You do understand those aren't intended to be heard alone? All the solo instruments, in all sections of the Garritan orchestra, are larger, more complex samples which hold up to the spotlight. The player instruments are shorter samples, more tightly looped, more dull sounding - they're perfect for filling out ensembles.

    Use the solo instruments for the spotlight - the players for filling groups out. Things will sound better for you, I am sure.
    That's exactly how I use all the instruments, where applicable, Randy. Nevertheless, even in ensembles, I still find that the breath noises occasionally cut through the mix in a way that isn't entirely natural-sounding. Not a huge problem as I can equalise it out where necessary, but I was just curious as to what other users thought of it.

    Steve S.

  8. #8

    Re: Extraneous breath noises in GPO flutes

    Quote Originally Posted by ssilverm View Post
    That's exactly how I use all the instruments, where applicable, Randy. Nevertheless, even in ensembles, I still find that the breath noises occasionally cut through the mix in a way that isn't entirely natural-sounding. Not a huge problem as I can equalise it out where necessary, but I was just curious as to what other users thought of it.

    Steve S.
    Hi, Steve - I knew I was risking passing on info you already knew, but thought I should pass it on in case it was needed. I've seen people using the "player" instruments as lead instruments before, and wondering why their results aren't as good as they wanted, so I wanted to make sure you understood that's not a good use of the player instruments which are more bland, and perhaps a bit more harsh.

    It's an unusual problem, I'd even say unique, since I've been active on this Forum for five years now, and don't remember anyone else ever needing to do special EQ for the flutes. But different issues come up with different users, since we're all unique. I will add that Dpdan and I could be considered "GPO power users," and the breath noise hasn't ever been a problem for us, causing no unnatural results - the opposite actually. And Steve Johnson's on his way to becoming a power user, having just won the top prize in the Garritan tutorial contest. Just pointing out that we're all surprised at what's coming up as an issue for you.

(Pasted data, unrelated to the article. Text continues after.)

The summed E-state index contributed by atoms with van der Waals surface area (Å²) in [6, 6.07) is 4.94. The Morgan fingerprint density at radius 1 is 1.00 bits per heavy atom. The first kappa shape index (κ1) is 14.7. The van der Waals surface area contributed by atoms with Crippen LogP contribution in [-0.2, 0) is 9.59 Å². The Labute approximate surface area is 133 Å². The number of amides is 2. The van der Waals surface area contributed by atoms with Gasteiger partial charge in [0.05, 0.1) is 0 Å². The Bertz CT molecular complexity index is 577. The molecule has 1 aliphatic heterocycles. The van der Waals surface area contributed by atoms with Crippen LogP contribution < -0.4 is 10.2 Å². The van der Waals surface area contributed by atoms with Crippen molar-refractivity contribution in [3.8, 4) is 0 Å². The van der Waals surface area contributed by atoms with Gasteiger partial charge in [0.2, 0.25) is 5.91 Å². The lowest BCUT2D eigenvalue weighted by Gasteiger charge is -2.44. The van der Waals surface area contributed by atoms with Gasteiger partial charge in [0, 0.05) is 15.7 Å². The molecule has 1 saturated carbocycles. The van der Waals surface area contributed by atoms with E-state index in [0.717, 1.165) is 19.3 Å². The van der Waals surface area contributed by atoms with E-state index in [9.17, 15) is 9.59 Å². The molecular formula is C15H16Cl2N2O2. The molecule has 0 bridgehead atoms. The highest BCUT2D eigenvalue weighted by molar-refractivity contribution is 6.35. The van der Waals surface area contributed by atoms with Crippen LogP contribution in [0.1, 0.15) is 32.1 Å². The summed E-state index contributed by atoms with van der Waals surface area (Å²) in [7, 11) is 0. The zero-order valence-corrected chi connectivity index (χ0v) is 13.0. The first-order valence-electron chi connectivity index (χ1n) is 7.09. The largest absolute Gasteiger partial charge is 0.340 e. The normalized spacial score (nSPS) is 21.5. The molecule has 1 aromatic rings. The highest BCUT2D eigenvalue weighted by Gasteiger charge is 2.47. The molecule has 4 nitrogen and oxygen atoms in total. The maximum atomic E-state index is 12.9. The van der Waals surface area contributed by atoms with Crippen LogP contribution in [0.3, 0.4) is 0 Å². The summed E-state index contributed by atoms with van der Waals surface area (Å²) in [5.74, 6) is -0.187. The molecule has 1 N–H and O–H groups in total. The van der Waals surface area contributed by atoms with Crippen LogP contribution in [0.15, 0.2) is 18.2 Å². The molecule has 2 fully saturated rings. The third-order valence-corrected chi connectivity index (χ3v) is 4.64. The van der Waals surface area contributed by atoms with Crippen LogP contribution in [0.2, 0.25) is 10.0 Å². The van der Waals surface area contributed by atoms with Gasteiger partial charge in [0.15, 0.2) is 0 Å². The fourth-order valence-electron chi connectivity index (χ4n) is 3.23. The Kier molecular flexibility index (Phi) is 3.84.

So, no other suggestions to make, except that I hope you get some nice music produced soon with GPO!

    Randy

  9. #9
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    Re: Unwanted breath noises in GPO flutes

    The player instruments are subsets of the solo instruments. The solo instruments are split up into 3 players instruments by using every third sample. So they are sampled in minor thirds versus the chromatically sampled solo instruments. This can cause some artifacts when stretching notes up and down so they don't normally sound as good.

    Jim

  10. #10

    Re: Extraneous breath noises in GPO flutes

    Quote Originally Posted by rbowser- View Post
    And Steve Johnson's on his way to becoming a power user, having just won the top prize in the Garritan tutorial contest.
    Randy, thanks for the compliment! I really hadn't thought of myself as becoming a GPO power user, but I guess I am on that road. Good stuff -- I really enjoy digging deep to discover the wonderful capabilities in GPO's programming, and I'm having a blast with GPO4. Speaking of...

    Steve S., I forgot to mention that you can actually apply EQ directly to instrument patches in ARIA. After you load your instruments in ARIA, click on the Controls tab and you'll see the EQ panel on the left. To use EQ, just click on an instrument slot, click on the on/off button to activate it, then make your EQ settings. I experimented with the section flutes, and I was able to reduce the breathiness with a frequency setting of 2509 Hz and a setting of -6 dB on the high knob (I left the low and gain knobs at 0 dB). You can play around with those settings to suit your preference. If you use EQ in the way I'm suggesting, I have two cautions:

    1. When you want to use EQ on an instrument patch, you'll need to determine the initial settings by listening to the instrument in solo mode. Then when you put that instrument in the context of a composition, you may need to adjust those settings based on how it sounds with other instruments playing. If you can successfully use EQ on the "ground level" in ARIA, this will save you a lot of work.

    2. Since ARIA's EQ affects the instrument patch itself, it's either on or off. If applying EQ to an instrument in ARIA works well in some places, but causes problems in others, you'll be better off using your DAW's EQ in selected passages during the audio mix process.

    By the way, ARIA's EQ is assigned per instrument slot, so settings for one patch have no effect on the others you have loaded. For example, if you had section flute players loaded into two slots, you'd have to activate EQ for both, then apply your settings.

    Steve
    If you'd like to hear a couple of pieces I might actually finish someday, please visit my virtual concert hall.